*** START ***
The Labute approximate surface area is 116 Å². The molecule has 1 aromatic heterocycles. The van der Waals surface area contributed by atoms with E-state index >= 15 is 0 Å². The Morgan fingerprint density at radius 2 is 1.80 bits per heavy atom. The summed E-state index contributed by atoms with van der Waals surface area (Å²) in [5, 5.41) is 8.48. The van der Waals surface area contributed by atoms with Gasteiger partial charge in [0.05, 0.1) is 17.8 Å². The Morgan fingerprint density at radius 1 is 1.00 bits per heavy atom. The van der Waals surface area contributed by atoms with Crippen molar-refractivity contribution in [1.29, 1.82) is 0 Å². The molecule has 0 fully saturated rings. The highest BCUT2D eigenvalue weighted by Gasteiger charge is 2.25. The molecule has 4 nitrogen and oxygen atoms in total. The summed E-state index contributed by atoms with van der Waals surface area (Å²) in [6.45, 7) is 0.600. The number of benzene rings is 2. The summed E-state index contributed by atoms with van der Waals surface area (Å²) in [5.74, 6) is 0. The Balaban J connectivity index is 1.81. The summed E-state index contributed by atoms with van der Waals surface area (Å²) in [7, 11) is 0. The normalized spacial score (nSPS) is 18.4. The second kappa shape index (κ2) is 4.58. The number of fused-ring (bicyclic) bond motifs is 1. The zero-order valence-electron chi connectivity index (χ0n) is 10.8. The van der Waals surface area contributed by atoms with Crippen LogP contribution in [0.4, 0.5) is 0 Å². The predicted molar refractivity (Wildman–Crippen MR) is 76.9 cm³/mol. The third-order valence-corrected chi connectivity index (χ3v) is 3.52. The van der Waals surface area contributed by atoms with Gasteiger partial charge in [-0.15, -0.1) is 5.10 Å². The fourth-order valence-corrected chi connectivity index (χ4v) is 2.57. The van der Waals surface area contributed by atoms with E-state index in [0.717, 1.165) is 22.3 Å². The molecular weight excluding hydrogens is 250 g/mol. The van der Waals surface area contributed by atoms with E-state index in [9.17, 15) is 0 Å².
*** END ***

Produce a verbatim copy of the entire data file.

The Labute approximate surface area is 116 Å². The molecule has 1 aromatic heterocycles. The van der Waals surface area contributed by atoms with E-state index >= 15 is 0 Å². The Morgan fingerprint density at radius 2 is 1.80 bits per heavy atom. The summed E-state index contributed by atoms with van der Waals surface area (Å²) in [5, 5.41) is 8.48. The van der Waals surface area contributed by atoms with Gasteiger partial charge in [0.05, 0.1) is 17.8 Å². The Morgan fingerprint density at radius 1 is 1.00 bits per heavy atom. The van der Waals surface area contributed by atoms with Crippen molar-refractivity contribution in [1.29, 1.82) is 0 Å². The molecule has 0 fully saturated rings. The highest BCUT2D eigenvalue weighted by Gasteiger charge is 2.25. The molecule has 4 nitrogen and oxygen atoms in total. The summed E-state index contributed by atoms with van der Waals surface area (Å²) in [6.45, 7) is 0.600. The number of benzene rings is 2. The summed E-state index contributed by atoms with van der Waals surface area (Å²) in [5.74, 6) is 0. The Balaban J connectivity index is 1.81. The summed E-state index contributed by atoms with van der Waals surface area (Å²) in [7, 11) is 0. The normalized spacial score (nSPS) is 18.4. The second kappa shape index (κ2) is 4.58. The number of fused-ring (bicyclic) bond motifs is 1. The zero-order valence-electron chi connectivity index (χ0n) is 10.8. The van der Waals surface area contributed by atoms with Crippen LogP contribution in [0.4, 0.5) is 0 Å². The predicted molar refractivity (Wildman–Crippen MR) is 76.9 cm³/mol. The third-order valence-corrected chi connectivity index (χ3v) is 3.52. The van der Waals surface area contributed by atoms with Gasteiger partial charge in [-0.15, -0.1) is 5.10 Å². The fourth-order valence-corrected chi connectivity index (χ4v) is 2.57. The van der Waals surface area contributed by atoms with E-state index in [0.717, 1.165) is 22.3 Å². The molecular weight excluding hydrogens is 250 g/mol. The van der Waals surface area contributed by atoms with E-state index in [9.17, 15) is 0 Å².